Etc, Etc.

Posted in books, catalogues, exhibitions by Editor on November 15, 2009

39853773Umberto Eco served as guest-curator for the Louvre’s current exhibition Vertige de la Liste (Vertigo of Lists), on view until December 13. The scholar’s celebrity status has garnered lots of attention for the show (in addition to being taken up by the Associated Press, it’s been covered by Spiegel, Salon, and L’Express). The publisher’s description of the book accompanying the show, calls Eco “a modern-day Diderot,” explaining that here he “examines the Western mind’s predilection for list-making and the encyclopedic.” With material ranging from ancient and medieval lists (Homeric catalogues and lists of saints) to early modern “catalogues of plants [and] collections of art,” the eighteenth century would seem like a crucial period, and there is apparently at least one painting by Panini included. Still, for all of the talk of lists, one that seems to be missing (even from the Louvre’s site) is an exhibition checklist. Those of us who are unable to see the show should, however, have a better sense of its contents soon enough; the English edition of The Infinity of Lists: An Illustrated Essay is schedule for publication on November 17.

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Vertige de la Liste
Musée du Louvre, Paris, 2 November — 13 December 2009

The following account of the exhibition comes from Cristina Carrillo De Albornoz’s coverage in The Art Newspaper:

After Robert Badinter, Toni Morrison, Anselm Kiefer and Pierre Boulez, Umberto Eco is the next special guest curator of the Louvre. A noted historian and semiotician before he brought these sensibilities to bear on major novels such as The Name of the Rose and Foucault’s Pendulum, Eco has spent almost two years in residence at the Louvre. His chosen subject is “The Infinity of Lists”, a tour through art, literature and music based on the theme of lists and motivated by his fascination with numbers (until 13 December). “The subject of lists has been a theme of many writers from Homer onwards. My great challenge was to transfer it to painting and music and to see whether I could find equivalents in the Louvre, because frankly when I suggested the subject I had no idea how I would write about visual lists,” says Eco.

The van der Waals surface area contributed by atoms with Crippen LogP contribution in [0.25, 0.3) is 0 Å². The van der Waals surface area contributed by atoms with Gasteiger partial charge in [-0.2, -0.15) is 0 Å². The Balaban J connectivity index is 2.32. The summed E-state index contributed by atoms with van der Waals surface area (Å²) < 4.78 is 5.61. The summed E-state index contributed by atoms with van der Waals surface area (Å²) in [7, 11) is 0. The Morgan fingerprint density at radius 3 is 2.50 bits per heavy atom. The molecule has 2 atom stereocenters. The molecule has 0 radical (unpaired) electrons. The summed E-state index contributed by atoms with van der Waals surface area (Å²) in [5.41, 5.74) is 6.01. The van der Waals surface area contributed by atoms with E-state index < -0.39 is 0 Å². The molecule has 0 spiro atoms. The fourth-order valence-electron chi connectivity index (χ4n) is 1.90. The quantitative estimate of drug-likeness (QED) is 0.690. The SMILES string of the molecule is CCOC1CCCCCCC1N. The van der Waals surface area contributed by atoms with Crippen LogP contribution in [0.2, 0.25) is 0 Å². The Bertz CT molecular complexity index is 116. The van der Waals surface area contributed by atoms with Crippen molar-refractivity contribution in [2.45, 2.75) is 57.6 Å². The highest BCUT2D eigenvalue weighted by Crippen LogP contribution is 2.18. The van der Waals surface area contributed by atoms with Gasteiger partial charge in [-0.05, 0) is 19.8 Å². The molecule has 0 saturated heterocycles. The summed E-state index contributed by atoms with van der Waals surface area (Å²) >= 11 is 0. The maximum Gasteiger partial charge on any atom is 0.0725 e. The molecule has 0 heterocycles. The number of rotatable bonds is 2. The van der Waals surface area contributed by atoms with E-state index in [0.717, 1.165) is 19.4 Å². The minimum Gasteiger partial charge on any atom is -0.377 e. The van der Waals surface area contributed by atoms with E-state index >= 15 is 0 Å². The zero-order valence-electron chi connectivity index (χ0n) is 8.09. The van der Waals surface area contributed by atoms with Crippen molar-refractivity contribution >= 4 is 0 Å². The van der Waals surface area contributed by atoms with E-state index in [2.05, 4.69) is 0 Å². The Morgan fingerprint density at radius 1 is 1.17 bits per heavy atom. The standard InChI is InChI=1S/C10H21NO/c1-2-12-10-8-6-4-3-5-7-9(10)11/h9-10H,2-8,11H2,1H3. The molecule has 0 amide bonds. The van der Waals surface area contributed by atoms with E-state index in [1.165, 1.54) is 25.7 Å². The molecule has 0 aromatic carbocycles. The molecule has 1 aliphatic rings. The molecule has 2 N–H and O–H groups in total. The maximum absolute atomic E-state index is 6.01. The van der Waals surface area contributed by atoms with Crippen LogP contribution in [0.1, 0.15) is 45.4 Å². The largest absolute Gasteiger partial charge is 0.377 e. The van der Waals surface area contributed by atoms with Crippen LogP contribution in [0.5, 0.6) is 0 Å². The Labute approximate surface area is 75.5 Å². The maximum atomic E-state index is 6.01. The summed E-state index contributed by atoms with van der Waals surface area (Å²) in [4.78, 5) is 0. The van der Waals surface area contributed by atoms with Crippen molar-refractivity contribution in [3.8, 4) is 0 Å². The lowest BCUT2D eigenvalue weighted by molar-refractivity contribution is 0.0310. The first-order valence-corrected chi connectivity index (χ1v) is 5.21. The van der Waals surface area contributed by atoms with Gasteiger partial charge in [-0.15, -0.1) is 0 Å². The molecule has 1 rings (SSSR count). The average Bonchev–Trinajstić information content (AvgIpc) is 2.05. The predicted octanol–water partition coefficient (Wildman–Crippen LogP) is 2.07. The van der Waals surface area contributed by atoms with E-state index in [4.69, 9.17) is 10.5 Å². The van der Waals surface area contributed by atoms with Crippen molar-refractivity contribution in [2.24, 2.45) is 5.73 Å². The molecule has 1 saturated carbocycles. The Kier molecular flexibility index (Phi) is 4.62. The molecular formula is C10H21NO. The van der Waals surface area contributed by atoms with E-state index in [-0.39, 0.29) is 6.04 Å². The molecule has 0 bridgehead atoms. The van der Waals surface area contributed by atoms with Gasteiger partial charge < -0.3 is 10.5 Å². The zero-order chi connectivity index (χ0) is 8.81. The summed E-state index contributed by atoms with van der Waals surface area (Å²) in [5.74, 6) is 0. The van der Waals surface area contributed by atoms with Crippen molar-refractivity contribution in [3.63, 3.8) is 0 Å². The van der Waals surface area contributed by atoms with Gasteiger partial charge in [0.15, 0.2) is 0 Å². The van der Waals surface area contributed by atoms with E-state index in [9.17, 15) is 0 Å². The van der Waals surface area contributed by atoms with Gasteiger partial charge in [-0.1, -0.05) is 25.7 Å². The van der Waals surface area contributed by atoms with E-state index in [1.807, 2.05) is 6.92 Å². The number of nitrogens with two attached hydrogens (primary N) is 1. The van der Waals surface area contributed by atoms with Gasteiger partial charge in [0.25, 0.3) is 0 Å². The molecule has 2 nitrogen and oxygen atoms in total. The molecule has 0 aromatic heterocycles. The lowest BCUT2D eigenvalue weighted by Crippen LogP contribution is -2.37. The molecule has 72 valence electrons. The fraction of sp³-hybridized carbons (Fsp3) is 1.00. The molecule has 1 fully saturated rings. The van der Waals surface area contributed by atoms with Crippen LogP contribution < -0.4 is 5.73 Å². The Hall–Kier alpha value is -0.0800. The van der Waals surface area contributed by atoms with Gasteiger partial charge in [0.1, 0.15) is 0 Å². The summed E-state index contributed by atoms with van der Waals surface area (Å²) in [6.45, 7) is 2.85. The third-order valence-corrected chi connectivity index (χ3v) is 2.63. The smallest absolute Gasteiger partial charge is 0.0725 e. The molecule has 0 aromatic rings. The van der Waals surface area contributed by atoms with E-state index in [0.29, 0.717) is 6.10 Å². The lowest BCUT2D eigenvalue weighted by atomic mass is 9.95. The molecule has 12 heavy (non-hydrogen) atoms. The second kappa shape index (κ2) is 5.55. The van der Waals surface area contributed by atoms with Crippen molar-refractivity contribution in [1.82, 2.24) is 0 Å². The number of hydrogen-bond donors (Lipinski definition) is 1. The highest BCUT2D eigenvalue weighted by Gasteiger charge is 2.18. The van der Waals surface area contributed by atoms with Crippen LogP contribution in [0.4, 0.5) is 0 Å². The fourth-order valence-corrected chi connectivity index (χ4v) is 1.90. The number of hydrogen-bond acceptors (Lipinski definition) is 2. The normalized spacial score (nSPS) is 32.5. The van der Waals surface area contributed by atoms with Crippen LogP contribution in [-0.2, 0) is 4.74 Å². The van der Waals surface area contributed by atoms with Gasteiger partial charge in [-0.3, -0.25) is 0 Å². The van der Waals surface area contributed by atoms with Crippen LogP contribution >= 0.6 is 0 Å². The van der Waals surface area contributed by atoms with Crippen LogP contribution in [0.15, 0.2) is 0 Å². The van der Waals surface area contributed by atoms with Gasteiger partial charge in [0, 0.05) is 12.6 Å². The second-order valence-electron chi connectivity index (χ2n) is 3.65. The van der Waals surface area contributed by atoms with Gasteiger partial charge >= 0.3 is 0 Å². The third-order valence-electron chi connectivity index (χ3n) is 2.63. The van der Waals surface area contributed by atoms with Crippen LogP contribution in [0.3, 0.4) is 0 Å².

“The starting point for my ‘list of lists’ was Homer’s Iliad: firstly the creation of Achilles’ shield by Hephaestus, which not only symbolises perfect form but is in itself a work of art on which is engraved what is considered an allegory of the creation of the universe, an overall vision of Homer’s world. And secondly, the part where he lists all the ships leaving for the Trojan war.” Eco plays with these two opposing dimensions—perfect form and the list—in an attempt to rationalise the world. “The shield of Achilles is the epiphany of form, and every picture in an artist’s search for that form is a shield of Achilles,” concludes Eco. “Behind each list is the sense of ineffability.”

This impulse has recurred through the ages from music to literature to art. Eco refers to this obsession itself as a “giddiness of lists” but shows how in the right hands it can be a “poetics of catalogues.” From medieval reliquaries to Andy Warhol’s compulsive collecting, Umberto Eco reflects in his inimitably inspiring way on how such catalogues mirror the spirit of their times. . . .

For the full article, click here»

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